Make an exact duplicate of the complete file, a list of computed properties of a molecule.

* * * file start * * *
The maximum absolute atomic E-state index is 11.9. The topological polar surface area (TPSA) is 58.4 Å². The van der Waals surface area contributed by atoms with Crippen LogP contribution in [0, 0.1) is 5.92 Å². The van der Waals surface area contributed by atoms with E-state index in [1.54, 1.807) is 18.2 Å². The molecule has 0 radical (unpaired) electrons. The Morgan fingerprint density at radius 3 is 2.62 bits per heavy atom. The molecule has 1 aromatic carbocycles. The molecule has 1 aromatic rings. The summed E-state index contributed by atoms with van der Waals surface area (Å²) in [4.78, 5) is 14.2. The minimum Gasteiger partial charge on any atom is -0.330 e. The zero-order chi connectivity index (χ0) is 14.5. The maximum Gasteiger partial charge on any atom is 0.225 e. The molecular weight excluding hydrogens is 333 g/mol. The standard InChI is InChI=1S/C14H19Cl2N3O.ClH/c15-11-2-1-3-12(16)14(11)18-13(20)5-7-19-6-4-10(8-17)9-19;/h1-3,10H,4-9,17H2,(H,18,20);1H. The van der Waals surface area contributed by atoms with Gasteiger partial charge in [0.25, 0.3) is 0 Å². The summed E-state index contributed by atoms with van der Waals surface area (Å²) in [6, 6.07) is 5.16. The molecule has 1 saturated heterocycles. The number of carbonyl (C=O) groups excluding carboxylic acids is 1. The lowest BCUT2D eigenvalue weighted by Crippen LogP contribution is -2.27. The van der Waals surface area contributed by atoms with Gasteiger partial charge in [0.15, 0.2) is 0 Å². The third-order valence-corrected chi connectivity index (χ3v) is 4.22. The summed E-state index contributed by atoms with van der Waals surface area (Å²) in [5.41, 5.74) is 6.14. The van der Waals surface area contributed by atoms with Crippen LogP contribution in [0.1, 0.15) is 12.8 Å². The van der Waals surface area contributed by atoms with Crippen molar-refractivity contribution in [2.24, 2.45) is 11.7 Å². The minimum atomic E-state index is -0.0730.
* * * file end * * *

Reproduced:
The maximum absolute atomic E-state index is 11.9. The topological polar surface area (TPSA) is 58.4 Å². The van der Waals surface area contributed by atoms with Crippen LogP contribution in [0, 0.1) is 5.92 Å². The van der Waals surface area contributed by atoms with E-state index in [1.54, 1.807) is 18.2 Å². The molecule has 0 radical (unpaired) electrons. The Morgan fingerprint density at radius 3 is 2.62 bits per heavy atom. The molecule has 1 aromatic carbocycles. The molecule has 1 aromatic rings. The summed E-state index contributed by atoms with van der Waals surface area (Å²) in [4.78, 5) is 14.2. The minimum Gasteiger partial charge on any atom is -0.330 e. The zero-order chi connectivity index (χ0) is 14.5. The maximum Gasteiger partial charge on any atom is 0.225 e. The molecular weight excluding hydrogens is 333 g/mol. The standard InChI is InChI=1S/C14H19Cl2N3O.ClH/c15-11-2-1-3-12(16)14(11)18-13(20)5-7-19-6-4-10(8-17)9-19;/h1-3,10H,4-9,17H2,(H,18,20);1H. The van der Waals surface area contributed by atoms with Gasteiger partial charge in [0.25, 0.3) is 0 Å². The summed E-state index contributed by atoms with van der Waals surface area (Å²) in [6, 6.07) is 5.16. The molecule has 1 saturated heterocycles. The number of carbonyl (C=O) groups excluding carboxylic acids is 1. The lowest BCUT2D eigenvalue weighted by Crippen LogP contribution is -2.27. The van der Waals surface area contributed by atoms with Gasteiger partial charge in [0.15, 0.2) is 0 Å². The third-order valence-corrected chi connectivity index (χ3v) is 4.22. The summed E-state index contributed by atoms with van der Waals surface area (Å²) in [5.41, 5.74) is 6.14. The van der Waals surface area contributed by atoms with Crippen LogP contribution in [0.1, 0.15) is 12.8 Å². The van der Waals surface area contributed by atoms with Crippen molar-refractivity contribution in [2.24, 2.45) is 11.7 Å². The minimum atomic E-state index is -0.0730.